That being said, take recommendations with a grain of salt. With every applicant, whether they find the position on a job board or are referred by an existing staff member, always review their completed application before moving them forward in the process.

Reviewing Applications

You can save both yourself and your applicants time by keeping the initial application short and concise. A simple cover letter and resume can be an effective first step in assessing and weeding out inappropriate or unqualified candidates. When reviewing resumes and cover letters, look to answer the following questions:

  • Is their application tailored to your organization or a generic letter?
  • Does the applicant meet the required qualifications and experience?
  • Do the materials follow the "standards of your industry?"
  • Do they show a passion for the field and role?
  • What is the applicant looking for in their next job?
  • Are there unexplained gaps in employment or decreasing responsibility?

Often, a quick skim of the application materials with attention to these questions can tell you either if a candidate is a wrong fit for the role or if they’re ready for the next stage of the hiring process: The interview.

Meet the Candidates

Finally, the interview stage is where you fill in the blanks, digging deeper into a candidate’s experience and assessing how their skills and achievements satisfy the position. When developing interview questions, it can be helpful to involve stakeholders such as department heads, key volunteers, or even program clients. Questions that focus on how a candidate handled past situations or would respond to proposed scenarios can provide great insight.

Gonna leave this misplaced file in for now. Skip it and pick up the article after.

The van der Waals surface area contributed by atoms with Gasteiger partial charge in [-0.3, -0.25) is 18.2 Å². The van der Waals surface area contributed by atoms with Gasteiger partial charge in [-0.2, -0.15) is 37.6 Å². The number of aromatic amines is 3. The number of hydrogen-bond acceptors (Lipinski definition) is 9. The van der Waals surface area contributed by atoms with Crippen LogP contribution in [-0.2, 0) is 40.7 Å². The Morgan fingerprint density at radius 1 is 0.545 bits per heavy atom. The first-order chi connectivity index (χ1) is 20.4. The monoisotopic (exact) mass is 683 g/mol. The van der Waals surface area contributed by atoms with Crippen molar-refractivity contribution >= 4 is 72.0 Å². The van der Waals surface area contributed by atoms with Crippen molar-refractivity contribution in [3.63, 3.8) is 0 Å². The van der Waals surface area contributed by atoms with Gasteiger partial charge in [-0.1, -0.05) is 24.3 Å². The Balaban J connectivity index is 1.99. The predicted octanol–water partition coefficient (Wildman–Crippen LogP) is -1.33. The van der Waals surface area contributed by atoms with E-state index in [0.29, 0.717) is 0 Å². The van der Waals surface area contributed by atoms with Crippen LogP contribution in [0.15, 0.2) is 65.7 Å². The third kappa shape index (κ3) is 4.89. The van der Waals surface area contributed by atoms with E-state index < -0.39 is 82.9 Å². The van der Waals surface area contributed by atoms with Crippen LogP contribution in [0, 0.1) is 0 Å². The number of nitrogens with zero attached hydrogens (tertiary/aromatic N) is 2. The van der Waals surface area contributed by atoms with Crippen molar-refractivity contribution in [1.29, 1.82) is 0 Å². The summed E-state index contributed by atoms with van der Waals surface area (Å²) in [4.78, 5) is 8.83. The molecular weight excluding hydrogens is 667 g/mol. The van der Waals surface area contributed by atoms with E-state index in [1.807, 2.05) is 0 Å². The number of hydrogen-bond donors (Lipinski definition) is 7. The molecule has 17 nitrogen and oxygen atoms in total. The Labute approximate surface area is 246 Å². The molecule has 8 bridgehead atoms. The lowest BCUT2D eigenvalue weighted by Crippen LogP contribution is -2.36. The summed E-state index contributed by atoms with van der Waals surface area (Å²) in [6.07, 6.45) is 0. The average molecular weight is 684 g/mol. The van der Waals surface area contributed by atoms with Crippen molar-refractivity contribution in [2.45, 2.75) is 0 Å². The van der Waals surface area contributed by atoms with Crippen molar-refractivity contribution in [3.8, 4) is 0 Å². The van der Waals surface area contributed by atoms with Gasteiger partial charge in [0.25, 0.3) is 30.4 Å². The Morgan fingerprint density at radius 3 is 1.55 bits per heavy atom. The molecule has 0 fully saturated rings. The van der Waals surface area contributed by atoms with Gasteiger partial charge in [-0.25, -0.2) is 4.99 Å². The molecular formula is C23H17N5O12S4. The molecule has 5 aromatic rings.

These exchanges also give you the opportunity to get a better sense of each candidate and determine if they are a “good fit” for your organization. You might also want to go beyond the present and consider how this candidate may help you get to the next level, evolving your work environment for the better.

Right now, it is a job-seeker’s market, and the competition for talent is intense. So while candidates need to put their best foot forward, organizations need to make themselves stand out, and the hiring phase is where an applicant forms their first impression of your organization. Just as you are using the hiring process to decide if you want to work with a candidate, they too are deciding if they want to work with you.

About the Author: Jill Krumholz

Jill brings to RealHR Solutions experience as a business owner, executive search consultant, and corporate HR professional. Throughout her career, she has had the ability to build strong relationships, identify client needs, and help companies find solutions. As a search professional, she used these strengths to source and identify talent. Before joining RealHR, Jill was a Principal at Charleston Partners, a global executive search and talent advisory firm for Fortune 500 companies. She was also a Partner at Hayden Resource and previously founded her own search firm. Her prior HR experience includes the retail and healthcare industries.

Jill holds a Masters in Industrial Social Work from Fordham University and a B.A. from CUNY City College. She is currently an active member of The Society of Human Resources Management both nationally and locally.